Humble heritage vegetable brings new wave of opportunity for growers
27 September 2022, NZ: A renewed interest in nutritious heritage vegetables like kohlrabi is encouraging growers like Calvin Gedye to be experimental in the field. KRISTINE WALSH reports.
The way Calvin Gedye tells it, there was a time when a Michelin-level chef would lose a star just for including kohlrabi on their menu.
“That goes back to just after World War II when people considered it to be peasant food and didn’t want to have anything to do with it,” says the Gisborne grower. “But times have changed. These days, consumers are very interested in heritage vegetables, especially those with a lot of nutritional value.”
These days Michelin-starred chefs are pumping out recipes featuring everything from kohlrabi purée to pickled kohlrabi and even kohlrabi sliced wafer-thin to form gluten-free dumpling wrappers.
That’s why Calvin decided to grow an experimental crop for his direct-to-consumer business, The Tasty Vege Co.
Resembling a root vegetable, kohlrabi is actually a member of the brassica family. Its name is translated from both German – “kohl” meaning cabbage – and the historic Italian word “rape”, meaning turnip.
It features a stem that swells to a turnip shape above the ground and has a taste reminiscent of – but slightly sweeter than – broccoli stems and cabbage. Both the bulb and leaves are loaded with vitamins, minerals and fibre.
While it comes in red or green varieties, the crisp inside flesh of kohlrabi is always pale green and if chilled, keeps very well.
It likes a bit of sun to get those nice fat bulbs but grows most of the year round. Calvin says you can even have a crop right through summer as well as the winter months if you keep an eye out for bolting. A bit of extra water can stave off that bolting, but kohlrabi don’t like wet feet so decent drainage is advised.
Calvin first saw kohlrabi in an online video that documented the journey of “a couple of American boys” who were growing it in Pennsylvania.
“It looked interesting, so I talked to some other growers who were giving it a go,” Calvin says. “There was some being grown… just not a lot.”
Roasted, puréed, in fritters, stir-fries, soups or a ‘slaw; there are many ways a modern cook can use kohlrabi. While not formally on a diet, Calvin reckons he could drop a kilogram or two by swapping mashed potatoes for his Kohlrabi purée.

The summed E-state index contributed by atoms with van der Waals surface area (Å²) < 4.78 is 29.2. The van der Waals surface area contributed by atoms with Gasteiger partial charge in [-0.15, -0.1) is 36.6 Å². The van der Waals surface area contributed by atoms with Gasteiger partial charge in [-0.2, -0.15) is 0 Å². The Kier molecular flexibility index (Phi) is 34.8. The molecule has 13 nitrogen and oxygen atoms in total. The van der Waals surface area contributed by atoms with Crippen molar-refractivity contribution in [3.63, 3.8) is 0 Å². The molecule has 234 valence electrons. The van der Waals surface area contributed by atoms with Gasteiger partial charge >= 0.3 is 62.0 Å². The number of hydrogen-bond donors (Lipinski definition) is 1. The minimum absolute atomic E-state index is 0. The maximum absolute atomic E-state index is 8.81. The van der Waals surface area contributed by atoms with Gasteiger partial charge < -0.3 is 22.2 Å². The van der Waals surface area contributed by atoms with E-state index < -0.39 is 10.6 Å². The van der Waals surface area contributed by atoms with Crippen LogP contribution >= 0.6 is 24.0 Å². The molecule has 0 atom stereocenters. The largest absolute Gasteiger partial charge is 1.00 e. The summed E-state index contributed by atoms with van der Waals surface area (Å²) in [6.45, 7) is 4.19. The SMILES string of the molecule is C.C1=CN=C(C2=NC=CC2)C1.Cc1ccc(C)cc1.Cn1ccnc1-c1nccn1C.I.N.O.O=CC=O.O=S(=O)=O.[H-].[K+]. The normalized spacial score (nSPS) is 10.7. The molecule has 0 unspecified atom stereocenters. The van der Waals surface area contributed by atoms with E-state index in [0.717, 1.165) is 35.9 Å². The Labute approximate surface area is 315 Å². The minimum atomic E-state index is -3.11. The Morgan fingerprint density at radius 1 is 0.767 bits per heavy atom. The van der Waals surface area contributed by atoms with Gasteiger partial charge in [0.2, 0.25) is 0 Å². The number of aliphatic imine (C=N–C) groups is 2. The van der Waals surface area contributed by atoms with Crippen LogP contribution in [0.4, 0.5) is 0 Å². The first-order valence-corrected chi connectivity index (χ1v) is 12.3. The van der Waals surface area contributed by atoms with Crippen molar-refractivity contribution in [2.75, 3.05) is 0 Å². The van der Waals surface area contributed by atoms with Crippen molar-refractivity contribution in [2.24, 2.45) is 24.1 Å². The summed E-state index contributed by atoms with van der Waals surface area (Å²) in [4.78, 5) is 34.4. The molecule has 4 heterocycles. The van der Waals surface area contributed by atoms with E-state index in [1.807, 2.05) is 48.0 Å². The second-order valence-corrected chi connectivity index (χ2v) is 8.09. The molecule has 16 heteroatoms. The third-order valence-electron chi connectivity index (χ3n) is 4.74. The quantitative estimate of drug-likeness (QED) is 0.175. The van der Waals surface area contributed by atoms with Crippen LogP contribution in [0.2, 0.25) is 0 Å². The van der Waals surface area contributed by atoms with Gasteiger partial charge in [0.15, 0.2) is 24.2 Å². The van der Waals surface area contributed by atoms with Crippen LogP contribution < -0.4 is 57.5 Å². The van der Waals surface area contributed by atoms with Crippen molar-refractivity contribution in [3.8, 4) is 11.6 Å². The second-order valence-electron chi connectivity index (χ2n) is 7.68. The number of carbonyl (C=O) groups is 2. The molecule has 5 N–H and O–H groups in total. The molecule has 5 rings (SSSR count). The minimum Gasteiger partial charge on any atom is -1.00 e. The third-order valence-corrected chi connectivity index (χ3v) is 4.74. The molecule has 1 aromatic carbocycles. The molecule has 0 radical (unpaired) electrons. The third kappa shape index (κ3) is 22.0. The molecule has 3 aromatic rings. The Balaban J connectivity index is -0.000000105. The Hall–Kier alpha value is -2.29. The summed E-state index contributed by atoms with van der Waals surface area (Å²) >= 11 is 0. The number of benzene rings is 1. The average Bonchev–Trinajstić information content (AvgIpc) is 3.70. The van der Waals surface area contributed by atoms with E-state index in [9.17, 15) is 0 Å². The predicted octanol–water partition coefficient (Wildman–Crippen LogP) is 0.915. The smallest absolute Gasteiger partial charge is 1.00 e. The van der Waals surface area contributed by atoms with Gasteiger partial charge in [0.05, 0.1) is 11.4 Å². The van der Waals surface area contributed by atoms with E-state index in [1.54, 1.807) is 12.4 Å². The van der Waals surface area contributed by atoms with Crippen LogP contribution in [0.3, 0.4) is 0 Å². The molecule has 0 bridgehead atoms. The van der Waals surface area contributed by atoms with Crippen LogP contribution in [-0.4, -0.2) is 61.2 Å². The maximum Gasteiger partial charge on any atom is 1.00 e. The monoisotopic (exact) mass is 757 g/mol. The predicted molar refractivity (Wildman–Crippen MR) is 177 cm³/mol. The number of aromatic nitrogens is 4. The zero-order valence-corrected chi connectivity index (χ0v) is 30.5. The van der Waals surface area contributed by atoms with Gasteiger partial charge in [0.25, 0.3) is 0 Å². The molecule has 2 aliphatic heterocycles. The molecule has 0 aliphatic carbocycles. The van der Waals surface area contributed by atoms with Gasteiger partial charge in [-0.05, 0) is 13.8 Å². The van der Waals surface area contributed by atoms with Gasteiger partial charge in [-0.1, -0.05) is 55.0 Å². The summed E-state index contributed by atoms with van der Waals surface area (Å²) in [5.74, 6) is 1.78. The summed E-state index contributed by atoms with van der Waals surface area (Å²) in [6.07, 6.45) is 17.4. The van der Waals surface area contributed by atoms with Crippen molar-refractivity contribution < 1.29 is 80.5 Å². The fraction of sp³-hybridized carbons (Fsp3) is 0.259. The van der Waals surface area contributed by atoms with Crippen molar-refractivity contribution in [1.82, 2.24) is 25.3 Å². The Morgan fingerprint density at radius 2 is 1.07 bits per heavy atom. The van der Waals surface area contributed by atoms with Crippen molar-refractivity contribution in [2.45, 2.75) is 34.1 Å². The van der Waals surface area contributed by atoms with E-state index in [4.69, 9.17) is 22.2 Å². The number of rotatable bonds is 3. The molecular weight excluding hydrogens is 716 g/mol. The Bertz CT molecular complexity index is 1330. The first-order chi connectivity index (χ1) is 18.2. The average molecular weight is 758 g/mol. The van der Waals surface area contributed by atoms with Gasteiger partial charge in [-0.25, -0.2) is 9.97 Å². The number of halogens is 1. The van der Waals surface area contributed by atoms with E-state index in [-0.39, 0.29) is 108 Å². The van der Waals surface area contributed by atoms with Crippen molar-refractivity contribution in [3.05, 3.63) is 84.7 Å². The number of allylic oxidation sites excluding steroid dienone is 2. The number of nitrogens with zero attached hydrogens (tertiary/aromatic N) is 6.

“It’s a way of getting lots of nutrients in a low-carb dish, which is really good for you,” he says. “Even better, it’s delicious, and that’s what we want from our food.”
One Tasty Vege staffer eats it raw, like an apple – but Calvin admits introducing lesser-known vegetables can be a hard-sell.
“It is one of those humble vegetables that has almost been forgotten about, so it is time to rediscover it,” he says. “But because there is not a lot of it around you have to educate people first.
“It was the same with broccoli in the late 1970s. New Zealanders didn’t know anything about it and didn’t really eat a lot, but now it is a shopping staple.”
Calvin’s super-power in terms of consumer education is his direct contact with buyers.
While pre-packed vegetable boxes are his main stock-in-trade, he also sells at the Gisborne Farmers’ Market and operates a side-of-the-road vege van.
“It’s those latter two that give us a really good indication of how people are responding to our more experimental products,” he says. “With the kohlrabi, one German woman who pulled up at the van was delighted to see it. She was really excited to have access to a food that had been a big part of her family history, and she just about bought the lot! But then you’ll get someone who has never heard of it but [sic] open to giving it a try.”
He believes that due to a growing interest in heritage vegetables, along with its nutritional value, the future for kohlrabi is bright.
The ‘cabbage turnip’ is not the only small crop Calvin grows – in response to consumer request he will soon be planting a crop of ginger.
“But with costs the way they are these days, everything has to earn its keep so you can’t go too wild,” he says. “The kohlrabi, though, has proved itself in the market so we’ll definitely continue to grow it.”
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